He and his party, All Progressives Congress, APC, continue to claim falsely that, over 20 local government areas, especially in Borno, were still occupied by Boko Haram at the time he became president. That’s a continuing attempt to discredit the engagement of the military specialists by the Jonathan administration.
I have, in previous columns, pointed out the anomaly inherent in such a claim. If 20 local government areas were under Boko Haram’s occupation during the 2015 general elections, how did people vote in those areas? Did the government then reach an understanding with the terrorists that allowed people to vote? Of course, no.
Which means that if the elections took place in those areas, then they couldn’t have possibly been under Boko Haram’s control at the time. And they weren’t because of what the mercenaries helped the military do – put the terrorists on the run, driving them deeper into Sambisa forest and to the fringes of the border areas with Cameroon and Chad.
If, on the other hand, the government propagandists insist otherwise, that inevitably implies that the elections didn’t hold in those ‘occupied’ places. Yet INEC duly declared results for all the elections, which favoured the APC. And what does that signify? The election results in those areas were all cooked up. Both realities couldn’t have happened simultaneously: Boko Haram’s occupation and election taking place under their occupation.
The government has run out of lies to tell on, and excuses to make for, its abject failure to stem the dangerously rising tide of insecurity. And Buhari’s meaningless directive to the military and other security agencies to go after the terrorists after every massacre of innocent Nigerians has become tedious. It’s no longer arguable that he doesn’t know what’s really happening and what to do about it. He keeps hiding as the country inexorably dissolves into chaos.
Even the military no longer takes his directive seriously. In any case, they have never done so. One clear evidence of this, is Lt. General Tukur Buratai’s statement that terrorism would continue to haunt the country for the next 20 years. The army chief made this startling assertion after the massacre of the rice farmers, and his commander-in-chief had, as usual, ordered him and his colleagues to deal with BoKo Haram for that outrage.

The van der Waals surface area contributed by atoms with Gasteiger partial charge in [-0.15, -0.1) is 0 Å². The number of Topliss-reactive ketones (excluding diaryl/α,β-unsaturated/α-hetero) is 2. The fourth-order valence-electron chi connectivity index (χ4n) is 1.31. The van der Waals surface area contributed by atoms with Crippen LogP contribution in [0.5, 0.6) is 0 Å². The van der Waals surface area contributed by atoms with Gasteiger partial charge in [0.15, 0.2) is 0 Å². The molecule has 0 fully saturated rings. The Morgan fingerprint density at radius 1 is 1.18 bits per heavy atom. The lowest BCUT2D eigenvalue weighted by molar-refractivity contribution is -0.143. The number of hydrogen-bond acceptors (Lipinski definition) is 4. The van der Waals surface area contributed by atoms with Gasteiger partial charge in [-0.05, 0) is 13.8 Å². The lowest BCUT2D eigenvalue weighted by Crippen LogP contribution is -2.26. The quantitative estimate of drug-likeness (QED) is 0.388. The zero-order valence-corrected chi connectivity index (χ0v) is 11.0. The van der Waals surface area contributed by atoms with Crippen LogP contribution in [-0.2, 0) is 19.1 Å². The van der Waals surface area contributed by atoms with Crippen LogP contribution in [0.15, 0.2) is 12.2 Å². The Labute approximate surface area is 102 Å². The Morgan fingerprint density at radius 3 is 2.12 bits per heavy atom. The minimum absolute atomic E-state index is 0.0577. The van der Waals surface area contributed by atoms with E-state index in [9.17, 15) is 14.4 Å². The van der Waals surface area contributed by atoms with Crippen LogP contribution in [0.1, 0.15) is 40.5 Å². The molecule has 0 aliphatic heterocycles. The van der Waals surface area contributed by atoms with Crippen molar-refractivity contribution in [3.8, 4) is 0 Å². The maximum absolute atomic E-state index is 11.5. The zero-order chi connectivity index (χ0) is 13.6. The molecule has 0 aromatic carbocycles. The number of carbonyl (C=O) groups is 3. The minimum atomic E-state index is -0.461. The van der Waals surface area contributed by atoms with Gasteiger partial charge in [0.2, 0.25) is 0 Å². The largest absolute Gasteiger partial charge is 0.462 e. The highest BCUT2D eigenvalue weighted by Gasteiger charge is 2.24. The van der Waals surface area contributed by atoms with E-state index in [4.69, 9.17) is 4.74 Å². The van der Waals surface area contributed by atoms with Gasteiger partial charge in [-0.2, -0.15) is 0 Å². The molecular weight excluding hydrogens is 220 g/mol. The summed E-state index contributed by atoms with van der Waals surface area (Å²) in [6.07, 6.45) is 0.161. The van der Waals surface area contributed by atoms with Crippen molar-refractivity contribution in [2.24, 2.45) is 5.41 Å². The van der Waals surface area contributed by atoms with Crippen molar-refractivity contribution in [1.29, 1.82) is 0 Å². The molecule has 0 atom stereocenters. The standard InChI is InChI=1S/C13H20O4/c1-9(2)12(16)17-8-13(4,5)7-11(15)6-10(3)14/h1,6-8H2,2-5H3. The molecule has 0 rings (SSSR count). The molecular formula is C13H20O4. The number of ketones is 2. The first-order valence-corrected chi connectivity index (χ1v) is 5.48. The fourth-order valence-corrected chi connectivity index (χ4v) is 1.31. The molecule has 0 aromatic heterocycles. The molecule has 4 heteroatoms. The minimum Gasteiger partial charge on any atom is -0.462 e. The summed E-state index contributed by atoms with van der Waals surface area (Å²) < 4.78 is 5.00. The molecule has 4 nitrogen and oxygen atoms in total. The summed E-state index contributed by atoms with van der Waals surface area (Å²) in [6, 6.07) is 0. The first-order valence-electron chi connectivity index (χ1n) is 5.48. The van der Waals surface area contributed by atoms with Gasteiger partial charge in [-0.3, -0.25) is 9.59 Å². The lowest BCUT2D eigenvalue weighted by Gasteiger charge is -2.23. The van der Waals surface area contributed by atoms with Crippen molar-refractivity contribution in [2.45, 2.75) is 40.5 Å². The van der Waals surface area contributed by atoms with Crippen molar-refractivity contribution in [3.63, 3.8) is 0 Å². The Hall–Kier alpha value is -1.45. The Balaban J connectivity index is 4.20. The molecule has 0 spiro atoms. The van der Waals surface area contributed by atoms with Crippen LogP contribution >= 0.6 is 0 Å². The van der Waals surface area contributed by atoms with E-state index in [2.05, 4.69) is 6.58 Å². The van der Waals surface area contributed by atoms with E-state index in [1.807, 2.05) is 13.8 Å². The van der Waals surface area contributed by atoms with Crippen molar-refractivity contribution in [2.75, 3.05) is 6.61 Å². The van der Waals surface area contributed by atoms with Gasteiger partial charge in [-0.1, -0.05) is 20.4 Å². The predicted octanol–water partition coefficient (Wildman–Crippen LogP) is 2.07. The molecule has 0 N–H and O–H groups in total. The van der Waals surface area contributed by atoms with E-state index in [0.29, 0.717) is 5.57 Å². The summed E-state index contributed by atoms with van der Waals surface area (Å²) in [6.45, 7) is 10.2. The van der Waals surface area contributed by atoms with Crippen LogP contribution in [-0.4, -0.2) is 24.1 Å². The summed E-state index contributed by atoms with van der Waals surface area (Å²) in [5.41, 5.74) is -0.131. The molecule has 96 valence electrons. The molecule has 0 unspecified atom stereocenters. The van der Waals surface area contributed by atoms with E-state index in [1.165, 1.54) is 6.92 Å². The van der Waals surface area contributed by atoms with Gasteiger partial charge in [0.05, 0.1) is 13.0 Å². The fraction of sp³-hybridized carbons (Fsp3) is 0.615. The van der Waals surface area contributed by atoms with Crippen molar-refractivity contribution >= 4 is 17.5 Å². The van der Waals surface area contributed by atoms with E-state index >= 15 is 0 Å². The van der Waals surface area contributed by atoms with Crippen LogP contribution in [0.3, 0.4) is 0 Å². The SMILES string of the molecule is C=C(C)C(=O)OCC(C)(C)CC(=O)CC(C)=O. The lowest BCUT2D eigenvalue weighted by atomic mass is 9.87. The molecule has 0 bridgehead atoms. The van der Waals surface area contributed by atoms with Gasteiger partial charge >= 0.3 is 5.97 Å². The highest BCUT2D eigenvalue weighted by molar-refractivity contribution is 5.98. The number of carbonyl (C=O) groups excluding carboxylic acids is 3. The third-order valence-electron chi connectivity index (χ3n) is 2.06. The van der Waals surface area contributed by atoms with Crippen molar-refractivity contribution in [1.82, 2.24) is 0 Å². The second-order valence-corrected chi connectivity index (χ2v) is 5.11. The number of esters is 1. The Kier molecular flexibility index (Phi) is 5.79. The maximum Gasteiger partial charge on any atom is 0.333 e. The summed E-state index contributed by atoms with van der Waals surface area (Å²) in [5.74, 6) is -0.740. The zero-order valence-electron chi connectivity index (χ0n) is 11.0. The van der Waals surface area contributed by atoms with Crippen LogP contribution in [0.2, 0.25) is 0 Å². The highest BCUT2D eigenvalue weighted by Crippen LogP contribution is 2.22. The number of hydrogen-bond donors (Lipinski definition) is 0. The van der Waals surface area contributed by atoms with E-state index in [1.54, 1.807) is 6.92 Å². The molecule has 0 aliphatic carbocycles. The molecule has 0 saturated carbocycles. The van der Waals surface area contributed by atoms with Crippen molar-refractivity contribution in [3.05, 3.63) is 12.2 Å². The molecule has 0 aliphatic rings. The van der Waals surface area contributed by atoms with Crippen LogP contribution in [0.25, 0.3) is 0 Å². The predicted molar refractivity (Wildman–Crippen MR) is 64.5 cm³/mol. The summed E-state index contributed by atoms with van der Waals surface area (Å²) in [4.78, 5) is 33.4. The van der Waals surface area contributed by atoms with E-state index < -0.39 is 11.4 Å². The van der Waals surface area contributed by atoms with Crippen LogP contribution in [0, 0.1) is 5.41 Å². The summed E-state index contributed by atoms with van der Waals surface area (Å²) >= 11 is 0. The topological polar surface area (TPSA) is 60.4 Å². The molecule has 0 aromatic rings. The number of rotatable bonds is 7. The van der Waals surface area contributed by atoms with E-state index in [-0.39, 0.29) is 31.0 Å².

Buratai had forgotten the promise he made about a year ago, that the terrorists would be defeated in two weeks. That mendacious claim was an elevation of the previous lie repeatedly touted by the government and the military since late 2015, that Boko Haram had been “technically defeated” and “neutralized”.
So how do they square their claim that the terrorists have been technically defeated, with Buratai’s assertion that the terrorists are still alive and kicking and will be here for a very long time? Well, they cannot. Hence they’re putting out a new explanation – actually a lie – that the government is unable to buy arms the military needs to fight the terrorists. Which begs the question: where is Boko Haram and other terrorists getting their own arms from?
The responsibility for the military’s failure to contain the growing menace of insecurity doesn’t lie with the commanders and other security chiefs. It’s irreducibly that of Buhari’s. He’s neglected, and continues to neglect, doing his job as president and commander-in-chief. And he’s not doing his job because he doesn’t have the capacity and competence do it.
He had openly demanded that Jonathan resign as president in 2014 for what he perceived as his predecessor’s failure to decisively deal with BoKo Haram. Having failed even more than Jonathan, is he prepared to walk his own talk? Resign?
If he won’t resign, then what’s he going to do? He’s shown, indisputably, that he’s not equipped for the job of president. And his default position of lying permanently prostrate on the job has become extremely exasperating for Nigerians.
So when will he stand up and be president for real? Not just a ceremonial prop in the presidential villa, where he and his family are insulated from the sundry threats the people face daily. And all their needs are met by the state and taken care of by a vast contingent of personnel who serve them round the clock.